After class, Jolene stood and rolled up her purple mat and came right over to me. I stared at this little pint-size young woman with the silly mustache drawn on by an eyebrow pencil across her lip and blurted out, “You taking too many hormone pills?” Jolene flipped a long strawberry blonde braid off her shoulder and replied, “Naw, I just finally woke up to take care of some business at home.”

Once we finished and ready to read, Linda turned on the coffee pot and served her fresh made strawberry pie with a huge dollop of whip cream to enjoy while we read our very different stories from the greeting cards artwork. This is a writer’s group evening.

Travel Writing from My Chair

I read many blogs of those who are busy traveling. ( and, to name two.  Places I have not had the privilege to explore, and places I have.

My husband and I have not traveled since 2018 on a fun trip. The few years prior was driving or flying back and forth to Illinois to deal with aging parents and squeeze time in-between to spend with other family members. I believe I was still recuperating from those years and allowed 2019 to pass with no concern, then Covid struck, and so did additional health issues for us. Since then, we have played it safe and kept the term Staycation as active as possible. I don’t fret over this because we spent our entire marriage coming and going all over, local and abroad. We did not believe in waiting for retirement. Let me share San Miguel de Allende.

Have you ever heard rain fall on the moss in San Miguel?  This small colonial city evokes the strongest of emotions in sensory perception; the senses of aging, timelessness, roughhewn stones covered in moss, and rattled vines. The cobbled smooth stones curve and wind up and down that form narrow streets and if on a sidewalk, one has to step in the street when meeting another.  

I think of my first of many trips to San Miguel de Allende with my husband, Allen, and the friends who introduced us to this undeniable jewel. This city is located in the far eastern part of Guanajuato, Mexico a part of the Bajío region, and lies 170 mi northwest from Mexico City, and 60 mi southeast from the state capital Guanajuato.

We stay at a lovely old hacienda called Casa Carmen located a block from the main Jardin, the heartbeat. I will jump directly to the food served by their charming three cooks. Breakfast and lunch were part of the package and rated right along with the high-end of go-to dining in the city. Our first taste of Chiles en Nogada captured the flair of the region on a plate. We requested this dish every time thereafter on our visits.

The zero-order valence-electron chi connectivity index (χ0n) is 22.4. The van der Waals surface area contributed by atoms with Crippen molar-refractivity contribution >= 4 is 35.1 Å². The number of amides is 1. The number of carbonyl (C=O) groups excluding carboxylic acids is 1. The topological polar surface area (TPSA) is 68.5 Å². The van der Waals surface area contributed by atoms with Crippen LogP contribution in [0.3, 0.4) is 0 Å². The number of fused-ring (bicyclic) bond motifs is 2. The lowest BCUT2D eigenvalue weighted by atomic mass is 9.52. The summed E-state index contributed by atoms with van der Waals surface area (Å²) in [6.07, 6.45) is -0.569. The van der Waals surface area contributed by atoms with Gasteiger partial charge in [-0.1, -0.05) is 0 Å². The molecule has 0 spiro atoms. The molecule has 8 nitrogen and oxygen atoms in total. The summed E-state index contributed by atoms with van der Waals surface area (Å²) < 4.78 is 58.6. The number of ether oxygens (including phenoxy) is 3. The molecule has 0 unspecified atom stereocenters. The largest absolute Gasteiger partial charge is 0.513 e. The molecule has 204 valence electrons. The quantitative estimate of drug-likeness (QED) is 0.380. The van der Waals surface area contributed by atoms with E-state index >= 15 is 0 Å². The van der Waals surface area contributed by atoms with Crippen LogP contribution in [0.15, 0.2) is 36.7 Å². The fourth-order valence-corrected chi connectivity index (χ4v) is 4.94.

The handmade plates held poblano chilies stuffed with ground meat, golden raisins and smothered in a white walnut sauce and sprinkled with pomegranate seeds—green, white, and red.  A Christmas dish favorite in certain parts of Mexico. This lunch was on a mild sunny day in mid-July, close to Allen’s and my anniversary. I have since made this dish at home on special occasions thanks to their willingness to share this splendid recipe and how quickly I have become a fan of pomegranates. These cheery sultry red seeds can dress up any room and how ingeniously they can be used…(fresh strawberries, raspberries, squeezed oranges, tequila, splash of triple sec, pureed with ice, and sprinkled with pomegranates) …now come on here!

One day we hopped on a Segunda Clase (second-rate bus) to take a long day trip to Guanajuato. We knew we had to sacrifice lunch at Casa Carmen and whined about it at breakfast. The three kind women cooks surprised us with a lunch of fried chicken, ham sandwiches, plantains, grapes, and bolillos in paper bags for us to take. (Details of these rides will come in another story). Once off the bus, we walked to the city’s largest market, Mercado Hidalgo which is two stories tall. We found a table outside the market with a bright red umbrella and bought cold cans of Modelo Especial. The vendor snapped open the tab, sprinkled salt on the rim, and squeezed fresh lime juice all over and in the beer. Wow! That first swig was an eye-opener.